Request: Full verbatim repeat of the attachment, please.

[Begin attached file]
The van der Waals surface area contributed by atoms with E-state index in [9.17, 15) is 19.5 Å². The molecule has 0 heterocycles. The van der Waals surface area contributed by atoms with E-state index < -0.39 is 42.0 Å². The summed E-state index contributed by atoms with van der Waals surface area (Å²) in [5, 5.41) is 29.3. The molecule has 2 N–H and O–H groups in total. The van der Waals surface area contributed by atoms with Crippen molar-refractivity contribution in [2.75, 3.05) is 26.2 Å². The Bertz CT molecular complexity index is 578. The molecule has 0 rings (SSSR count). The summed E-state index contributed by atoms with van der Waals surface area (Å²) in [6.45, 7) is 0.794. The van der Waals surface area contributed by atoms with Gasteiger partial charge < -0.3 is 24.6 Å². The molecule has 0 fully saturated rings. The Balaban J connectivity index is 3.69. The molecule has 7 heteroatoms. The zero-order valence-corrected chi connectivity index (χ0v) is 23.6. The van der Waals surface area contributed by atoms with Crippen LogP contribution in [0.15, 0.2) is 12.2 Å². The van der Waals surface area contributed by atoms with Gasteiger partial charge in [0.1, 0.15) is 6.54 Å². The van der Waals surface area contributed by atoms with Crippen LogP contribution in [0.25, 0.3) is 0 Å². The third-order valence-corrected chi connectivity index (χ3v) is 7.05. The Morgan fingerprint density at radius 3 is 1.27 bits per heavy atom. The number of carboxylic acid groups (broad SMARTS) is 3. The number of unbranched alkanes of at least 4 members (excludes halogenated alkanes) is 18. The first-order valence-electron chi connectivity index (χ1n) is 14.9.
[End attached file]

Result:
The van der Waals surface area contributed by atoms with E-state index in [9.17, 15) is 19.5 Å². The molecule has 0 heterocycles. The van der Waals surface area contributed by atoms with E-state index < -0.39 is 42.0 Å². The summed E-state index contributed by atoms with van der Waals surface area (Å²) in [5, 5.41) is 29.3. The molecule has 2 N–H and O–H groups in total. The van der Waals surface area contributed by atoms with Crippen molar-refractivity contribution in [2.75, 3.05) is 26.2 Å². The Bertz CT molecular complexity index is 578. The molecule has 0 rings (SSSR count). The summed E-state index contributed by atoms with van der Waals surface area (Å²) in [6.45, 7) is 0.794. The van der Waals surface area contributed by atoms with Gasteiger partial charge < -0.3 is 24.6 Å². The molecule has 0 fully saturated rings. The Balaban J connectivity index is 3.69. The molecule has 7 heteroatoms. The zero-order valence-corrected chi connectivity index (χ0v) is 23.6. The van der Waals surface area contributed by atoms with Crippen LogP contribution in [0.15, 0.2) is 12.2 Å². The van der Waals surface area contributed by atoms with Gasteiger partial charge in [0.1, 0.15) is 6.54 Å². The van der Waals surface area contributed by atoms with Crippen LogP contribution in [0.25, 0.3) is 0 Å². The third-order valence-corrected chi connectivity index (χ3v) is 7.05. The Morgan fingerprint density at radius 3 is 1.27 bits per heavy atom. The number of carboxylic acid groups (broad SMARTS) is 3. The number of unbranched alkanes of at least 4 members (excludes halogenated alkanes) is 18. The first-order valence-electron chi connectivity index (χ1n) is 14.9.